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  • Commentary
  • Open Access

Climate information services, integrated knowledge systems and the 2030 Agenda for Sustainable Development

Sustainable Earth20181:1

https://doi.org/10.1186/s42055-018-0003-4

  • Received: 16 December 2017
  • Accepted: 6 September 2018
  • Published:

Abstract

This commentary explores the role of climate information services in supporting the achievement of the 2030 Agenda for Sustainable Development. At the centre of the commentary is a discussion of how integrated knowledge systems are critical in the formulation of high quality climate information services towards the successful achievement of the Sustainable Development Goals (SDGs). The paper drives home two major points. Firstly, that a climate service built on integrated knowledge systems will be better positioned to match user needs in terms of skill, scale and lead time. Secondly, that integrating diverse knowledge systems for effective climate information services in the context of the 2030 Agenda for Sustainable Development will present an auspicious platform for ‘leaving no one behind’ in contributing ideas towards the achievement of the targets outlined under the 17 SDGs, contributing to the inclusive approach at the centre of Agenda 2030. The commentary also advances the idea that climate information services built upon integrated knowledge systems present opportunities for more adequately addressing the needs of the global poor, including informing agricultural decision-making in rural communities to reduce malnutrition, facilitate disaster preparedness, and tackle human diseases linked to climate change - from cardiovascular deaths and respiratory illnesses, to altered transmission of infectious diseases.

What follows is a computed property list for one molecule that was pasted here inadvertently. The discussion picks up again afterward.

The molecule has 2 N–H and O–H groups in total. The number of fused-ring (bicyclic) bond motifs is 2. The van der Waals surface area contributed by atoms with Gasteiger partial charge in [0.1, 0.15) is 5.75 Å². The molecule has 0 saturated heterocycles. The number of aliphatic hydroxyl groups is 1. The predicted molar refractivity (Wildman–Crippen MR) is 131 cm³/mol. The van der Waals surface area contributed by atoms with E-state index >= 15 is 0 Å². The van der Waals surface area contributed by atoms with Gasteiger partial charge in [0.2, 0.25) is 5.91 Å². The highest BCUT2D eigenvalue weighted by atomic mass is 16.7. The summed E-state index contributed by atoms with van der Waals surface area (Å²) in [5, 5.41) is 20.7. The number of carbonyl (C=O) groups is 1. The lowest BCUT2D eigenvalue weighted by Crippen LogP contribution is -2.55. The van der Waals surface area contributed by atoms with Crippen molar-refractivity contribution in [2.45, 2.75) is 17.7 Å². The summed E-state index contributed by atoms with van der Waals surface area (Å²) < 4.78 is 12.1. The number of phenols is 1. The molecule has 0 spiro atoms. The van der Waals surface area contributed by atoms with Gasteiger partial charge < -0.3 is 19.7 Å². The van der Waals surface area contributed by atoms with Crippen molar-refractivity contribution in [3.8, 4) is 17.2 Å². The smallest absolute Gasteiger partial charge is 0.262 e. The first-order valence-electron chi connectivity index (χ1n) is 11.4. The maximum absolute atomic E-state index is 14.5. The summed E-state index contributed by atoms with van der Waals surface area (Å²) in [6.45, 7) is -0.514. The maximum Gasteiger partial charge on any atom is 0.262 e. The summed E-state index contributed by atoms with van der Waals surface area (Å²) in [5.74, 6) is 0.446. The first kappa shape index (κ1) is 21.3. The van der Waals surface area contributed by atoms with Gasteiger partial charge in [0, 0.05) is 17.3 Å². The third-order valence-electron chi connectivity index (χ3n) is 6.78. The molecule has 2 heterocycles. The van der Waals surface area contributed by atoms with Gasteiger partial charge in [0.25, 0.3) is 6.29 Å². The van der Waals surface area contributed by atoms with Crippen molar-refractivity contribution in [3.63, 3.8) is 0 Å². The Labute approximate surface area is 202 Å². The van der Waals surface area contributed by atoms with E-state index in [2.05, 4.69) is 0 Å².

Keywords

  • Climate information services
  • Knowledge systems
  • SDGs
  • Agenda 2030
  • Leave no one behind

Introduction and background

What are climate information services?